Dense, multi-stemmed shrubs, deciduous shrubs 6-12’ tall. Young stems are slightly hairy and light brown while older branches may have shaggy, peeling bark and are often hollow between the nodes.
Other names for this plant include:
- Common names: Tartarian honeysuckle, bush honeysuckle
- Scientific names: Lonicera sibirica; L. tatarica var. latifolia
Classification in Wisconsin: Restricted
- Ecological Threat
- Invade various habitats, including forest edges, open woods, fens, bogs, lakeshores, roadsides, pastures and old fields.
- Tartarian honeysuckles alter habitats by decreasing light availability, depleting soil moisture and nutrients, and possibly releasing allelopathic chemicals that inhibit the growth of other plants.
- Eurasian bush honeysuckles have been widely planted as ornamentals and for wildlife habitats. Commercial propagation continues with many cultivars available from nurseries.
- Hybrizes with L. morrowii to create L. x bella which is also invasive
Leaves: Opposite, oval or oblong and untoothed. Leaves may be hairless to downy and green or blue-green. Leaf bases are slightly heart-shaped to nearly straight. Leaves come on 1 to 2 weeks earlier in spring and stay on later in fall than the leaves of native trees and shrubs.
Flowers: Fragrant, tubular and arranged in pairs at leaf axils. Reddish pink or white, turning yellow with age. Bloom mid-to-late spring.
Fruits & seeds: Red to orange berries occur in pairs at leaf axils and contain many seeds. Birds readily disperse them.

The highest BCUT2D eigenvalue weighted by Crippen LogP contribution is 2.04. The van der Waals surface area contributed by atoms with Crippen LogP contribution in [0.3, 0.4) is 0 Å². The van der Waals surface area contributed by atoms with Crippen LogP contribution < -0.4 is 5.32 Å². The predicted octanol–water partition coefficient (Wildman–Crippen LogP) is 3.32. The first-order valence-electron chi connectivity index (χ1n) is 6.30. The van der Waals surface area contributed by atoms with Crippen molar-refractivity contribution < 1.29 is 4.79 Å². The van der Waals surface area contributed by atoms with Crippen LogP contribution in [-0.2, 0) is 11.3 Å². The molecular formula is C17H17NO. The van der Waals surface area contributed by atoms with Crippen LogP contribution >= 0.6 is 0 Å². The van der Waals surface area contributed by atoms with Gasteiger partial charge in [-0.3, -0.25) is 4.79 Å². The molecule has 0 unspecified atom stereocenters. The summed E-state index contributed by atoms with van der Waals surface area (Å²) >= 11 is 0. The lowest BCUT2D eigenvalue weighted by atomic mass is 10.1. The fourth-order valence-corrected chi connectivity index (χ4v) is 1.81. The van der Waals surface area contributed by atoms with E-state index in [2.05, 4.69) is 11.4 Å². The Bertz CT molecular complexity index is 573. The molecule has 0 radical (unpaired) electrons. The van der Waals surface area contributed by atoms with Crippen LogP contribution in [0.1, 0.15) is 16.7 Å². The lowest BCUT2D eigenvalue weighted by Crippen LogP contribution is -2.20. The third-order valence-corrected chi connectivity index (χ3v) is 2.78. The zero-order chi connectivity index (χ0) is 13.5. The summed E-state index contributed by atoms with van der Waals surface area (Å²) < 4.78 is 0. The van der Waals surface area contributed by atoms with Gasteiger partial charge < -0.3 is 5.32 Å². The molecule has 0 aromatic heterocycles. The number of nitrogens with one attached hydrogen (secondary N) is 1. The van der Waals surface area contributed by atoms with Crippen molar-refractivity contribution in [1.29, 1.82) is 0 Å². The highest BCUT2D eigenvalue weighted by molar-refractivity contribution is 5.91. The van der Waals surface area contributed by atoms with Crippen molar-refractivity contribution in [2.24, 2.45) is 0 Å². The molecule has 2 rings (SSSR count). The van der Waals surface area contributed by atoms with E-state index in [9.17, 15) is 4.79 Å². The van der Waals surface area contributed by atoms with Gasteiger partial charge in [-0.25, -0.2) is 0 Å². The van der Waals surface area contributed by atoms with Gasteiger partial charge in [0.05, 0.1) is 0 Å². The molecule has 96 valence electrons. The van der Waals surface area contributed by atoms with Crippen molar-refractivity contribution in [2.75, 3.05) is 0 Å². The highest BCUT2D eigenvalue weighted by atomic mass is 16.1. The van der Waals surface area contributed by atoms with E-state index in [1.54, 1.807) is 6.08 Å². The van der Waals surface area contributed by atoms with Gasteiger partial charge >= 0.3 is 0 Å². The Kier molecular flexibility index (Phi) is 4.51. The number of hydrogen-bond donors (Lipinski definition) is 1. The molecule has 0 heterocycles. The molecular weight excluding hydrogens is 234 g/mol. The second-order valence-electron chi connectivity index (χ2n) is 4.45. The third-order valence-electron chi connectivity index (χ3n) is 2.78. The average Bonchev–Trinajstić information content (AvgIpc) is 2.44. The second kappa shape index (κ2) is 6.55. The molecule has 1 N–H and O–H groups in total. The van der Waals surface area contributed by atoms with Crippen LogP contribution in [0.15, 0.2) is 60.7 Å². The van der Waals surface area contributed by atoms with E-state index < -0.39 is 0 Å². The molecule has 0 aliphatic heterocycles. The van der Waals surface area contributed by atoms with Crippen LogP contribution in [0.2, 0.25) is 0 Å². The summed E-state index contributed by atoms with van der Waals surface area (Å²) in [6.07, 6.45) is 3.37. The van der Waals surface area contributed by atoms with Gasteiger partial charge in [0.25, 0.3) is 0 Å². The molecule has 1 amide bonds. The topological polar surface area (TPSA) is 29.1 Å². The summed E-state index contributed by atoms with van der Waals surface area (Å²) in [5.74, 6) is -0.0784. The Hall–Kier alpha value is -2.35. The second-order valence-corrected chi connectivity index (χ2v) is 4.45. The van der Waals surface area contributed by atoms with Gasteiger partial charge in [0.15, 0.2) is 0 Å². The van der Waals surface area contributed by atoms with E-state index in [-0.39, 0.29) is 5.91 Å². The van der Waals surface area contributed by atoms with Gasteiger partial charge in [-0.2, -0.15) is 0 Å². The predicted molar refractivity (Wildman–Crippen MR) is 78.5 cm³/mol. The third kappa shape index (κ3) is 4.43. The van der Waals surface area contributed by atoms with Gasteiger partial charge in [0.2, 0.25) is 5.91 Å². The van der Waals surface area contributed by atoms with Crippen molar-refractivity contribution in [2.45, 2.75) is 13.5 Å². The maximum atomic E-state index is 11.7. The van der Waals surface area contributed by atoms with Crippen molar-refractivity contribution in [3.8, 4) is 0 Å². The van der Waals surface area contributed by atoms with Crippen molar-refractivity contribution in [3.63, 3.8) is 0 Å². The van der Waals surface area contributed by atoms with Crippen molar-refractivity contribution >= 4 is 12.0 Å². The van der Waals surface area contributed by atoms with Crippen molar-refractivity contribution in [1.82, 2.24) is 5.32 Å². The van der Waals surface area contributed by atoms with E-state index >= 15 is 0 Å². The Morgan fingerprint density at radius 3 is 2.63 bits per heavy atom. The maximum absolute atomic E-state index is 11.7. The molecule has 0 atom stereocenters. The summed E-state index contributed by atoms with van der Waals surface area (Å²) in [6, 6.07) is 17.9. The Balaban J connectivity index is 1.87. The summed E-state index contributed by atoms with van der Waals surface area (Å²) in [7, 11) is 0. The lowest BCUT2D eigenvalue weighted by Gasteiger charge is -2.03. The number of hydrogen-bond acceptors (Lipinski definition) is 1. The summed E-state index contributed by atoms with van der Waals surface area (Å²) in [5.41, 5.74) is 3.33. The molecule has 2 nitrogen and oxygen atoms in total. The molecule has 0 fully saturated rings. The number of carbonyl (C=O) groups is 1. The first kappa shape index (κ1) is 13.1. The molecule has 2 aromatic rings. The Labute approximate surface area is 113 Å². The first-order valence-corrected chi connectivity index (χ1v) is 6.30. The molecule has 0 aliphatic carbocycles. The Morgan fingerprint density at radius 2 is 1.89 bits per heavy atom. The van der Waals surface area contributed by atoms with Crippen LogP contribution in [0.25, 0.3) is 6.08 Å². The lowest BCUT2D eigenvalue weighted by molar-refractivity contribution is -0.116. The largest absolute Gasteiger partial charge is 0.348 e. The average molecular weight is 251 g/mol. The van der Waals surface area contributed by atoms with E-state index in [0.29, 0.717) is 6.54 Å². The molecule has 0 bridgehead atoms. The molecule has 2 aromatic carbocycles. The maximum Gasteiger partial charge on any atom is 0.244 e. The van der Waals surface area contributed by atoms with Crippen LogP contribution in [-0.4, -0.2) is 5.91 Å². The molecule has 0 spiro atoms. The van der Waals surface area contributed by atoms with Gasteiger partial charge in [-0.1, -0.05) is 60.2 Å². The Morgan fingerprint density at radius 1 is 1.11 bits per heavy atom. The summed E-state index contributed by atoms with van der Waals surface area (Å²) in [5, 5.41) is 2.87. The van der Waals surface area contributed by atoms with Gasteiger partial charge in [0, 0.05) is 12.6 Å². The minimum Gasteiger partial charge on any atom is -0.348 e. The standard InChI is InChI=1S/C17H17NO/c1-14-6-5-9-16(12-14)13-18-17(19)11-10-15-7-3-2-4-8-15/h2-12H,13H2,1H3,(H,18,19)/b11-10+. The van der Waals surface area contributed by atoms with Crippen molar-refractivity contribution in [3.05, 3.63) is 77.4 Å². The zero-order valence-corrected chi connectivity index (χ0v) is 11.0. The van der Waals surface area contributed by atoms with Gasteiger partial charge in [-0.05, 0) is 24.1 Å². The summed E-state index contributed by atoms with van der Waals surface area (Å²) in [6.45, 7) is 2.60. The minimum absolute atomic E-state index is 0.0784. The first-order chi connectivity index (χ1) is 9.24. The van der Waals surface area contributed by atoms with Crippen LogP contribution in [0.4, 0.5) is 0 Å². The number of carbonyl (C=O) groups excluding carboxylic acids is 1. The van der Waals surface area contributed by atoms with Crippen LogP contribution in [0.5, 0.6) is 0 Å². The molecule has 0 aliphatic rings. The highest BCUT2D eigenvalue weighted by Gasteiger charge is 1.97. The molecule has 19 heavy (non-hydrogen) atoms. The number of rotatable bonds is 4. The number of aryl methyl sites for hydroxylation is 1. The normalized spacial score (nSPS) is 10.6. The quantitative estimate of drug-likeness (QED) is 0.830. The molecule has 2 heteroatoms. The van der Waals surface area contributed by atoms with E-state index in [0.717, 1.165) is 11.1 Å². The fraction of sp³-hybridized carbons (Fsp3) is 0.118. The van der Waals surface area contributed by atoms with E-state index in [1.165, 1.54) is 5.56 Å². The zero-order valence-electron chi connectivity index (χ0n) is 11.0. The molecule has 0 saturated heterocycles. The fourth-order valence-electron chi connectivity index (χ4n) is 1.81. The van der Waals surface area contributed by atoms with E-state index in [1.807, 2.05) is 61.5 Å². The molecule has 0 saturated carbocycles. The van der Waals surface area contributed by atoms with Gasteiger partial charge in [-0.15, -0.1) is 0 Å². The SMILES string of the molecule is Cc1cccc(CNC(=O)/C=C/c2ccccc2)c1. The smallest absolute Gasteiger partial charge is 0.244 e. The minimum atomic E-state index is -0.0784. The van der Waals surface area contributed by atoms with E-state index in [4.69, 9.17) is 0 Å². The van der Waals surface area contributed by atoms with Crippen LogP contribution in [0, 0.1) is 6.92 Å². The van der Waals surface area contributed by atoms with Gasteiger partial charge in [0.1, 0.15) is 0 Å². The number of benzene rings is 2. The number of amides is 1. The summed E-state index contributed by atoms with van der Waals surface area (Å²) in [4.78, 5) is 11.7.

Roots: Fibrous and shallow.
Similar species: Native Lonicera shrubs have shorter, sparser growth forms and white pith in stems. Native Diervilla species have yellow flowers that turn red with age and fruits that are elongated capsules and grow in dry or rocky sites. Native species develop leaves 1-2 weeks later, drop them earlier in the fall, and often have solid stems. L. morrowii, L. x bella and L. maackii are invasive bush honeysuckles. They are all very similar except for slight differences in flower color and leaf downiness.
Mechanical: Small to medium-sized plants can be dug or pulled by hand or leverage tool. Prescribed burns in spring kill seedlings and top kills older plants.
Chemical: Cut-stump treatment with glyphosate or basal bark around each plant stems with triclopyr ester. Treat foliage with glyphosate in early spring before leaf out of native species.
For more information on control techniques, visit the Bush honeysuckles factsheet by the University of Wisconsin-Extension.
- Sources for content:
- Czarapata, Elizabeth; Invasive Plants of the Upper Midwest: an illustrated guide to their identification and control. The University of Wisconsin Press. 2005. Pg. 32-33
- Center for Invasive Species and Ecosystem Health: Invasive.org. Tatarian honeysuckle.
- Invasive Plant Atlas of New England. Tartarian honeysuckle (Lonicera tatarica).